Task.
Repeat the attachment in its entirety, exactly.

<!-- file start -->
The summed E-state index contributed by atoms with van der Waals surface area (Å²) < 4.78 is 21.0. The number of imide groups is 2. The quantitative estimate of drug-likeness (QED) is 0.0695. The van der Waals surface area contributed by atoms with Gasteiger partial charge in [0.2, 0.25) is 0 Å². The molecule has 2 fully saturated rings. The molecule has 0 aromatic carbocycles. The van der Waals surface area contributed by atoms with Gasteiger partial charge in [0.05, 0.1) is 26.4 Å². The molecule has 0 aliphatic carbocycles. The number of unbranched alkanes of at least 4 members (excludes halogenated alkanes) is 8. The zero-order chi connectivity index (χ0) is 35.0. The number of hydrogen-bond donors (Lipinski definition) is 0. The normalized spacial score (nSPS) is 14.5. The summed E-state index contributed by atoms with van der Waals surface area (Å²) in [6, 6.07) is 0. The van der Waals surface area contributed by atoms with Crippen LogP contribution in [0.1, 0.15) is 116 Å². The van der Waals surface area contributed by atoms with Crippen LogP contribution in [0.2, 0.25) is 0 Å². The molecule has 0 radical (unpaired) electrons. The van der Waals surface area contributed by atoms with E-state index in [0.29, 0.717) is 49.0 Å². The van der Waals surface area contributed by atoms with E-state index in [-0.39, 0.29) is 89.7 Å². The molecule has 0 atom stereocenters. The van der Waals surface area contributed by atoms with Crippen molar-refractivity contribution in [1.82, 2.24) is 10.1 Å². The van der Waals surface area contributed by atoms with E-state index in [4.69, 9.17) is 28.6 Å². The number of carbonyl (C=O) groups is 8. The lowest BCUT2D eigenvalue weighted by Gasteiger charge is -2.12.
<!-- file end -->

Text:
The summed E-state index contributed by atoms with van der Waals surface area (Å²) < 4.78 is 21.0. The number of imide groups is 2. The quantitative estimate of drug-likeness (QED) is 0.0695. The van der Waals surface area contributed by atoms with Gasteiger partial charge in [0.2, 0.25) is 0 Å². The molecule has 2 fully saturated rings. The molecule has 0 aromatic carbocycles. The van der Waals surface area contributed by atoms with Gasteiger partial charge in [0.05, 0.1) is 26.4 Å². The molecule has 0 aliphatic carbocycles. The number of unbranched alkanes of at least 4 members (excludes halogenated alkanes) is 8. The zero-order chi connectivity index (χ0) is 35.0. The number of hydrogen-bond donors (Lipinski definition) is 0. The normalized spacial score (nSPS) is 14.5. The summed E-state index contributed by atoms with van der Waals surface area (Å²) in [6, 6.07) is 0. The van der Waals surface area contributed by atoms with Crippen LogP contribution in [0.1, 0.15) is 116 Å². The van der Waals surface area contributed by atoms with Crippen LogP contribution in [0.2, 0.25) is 0 Å². The molecule has 0 radical (unpaired) electrons. The van der Waals surface area contributed by atoms with E-state index in [0.29, 0.717) is 49.0 Å². The van der Waals surface area contributed by atoms with E-state index in [-0.39, 0.29) is 89.7 Å². The molecule has 0 atom stereocenters. The van der Waals surface area contributed by atoms with Crippen molar-refractivity contribution in [1.82, 2.24) is 10.1 Å². The van der Waals surface area contributed by atoms with E-state index in [4.69, 9.17) is 28.6 Å². The number of carbonyl (C=O) groups is 8. The lowest BCUT2D eigenvalue weighted by Gasteiger charge is -2.12.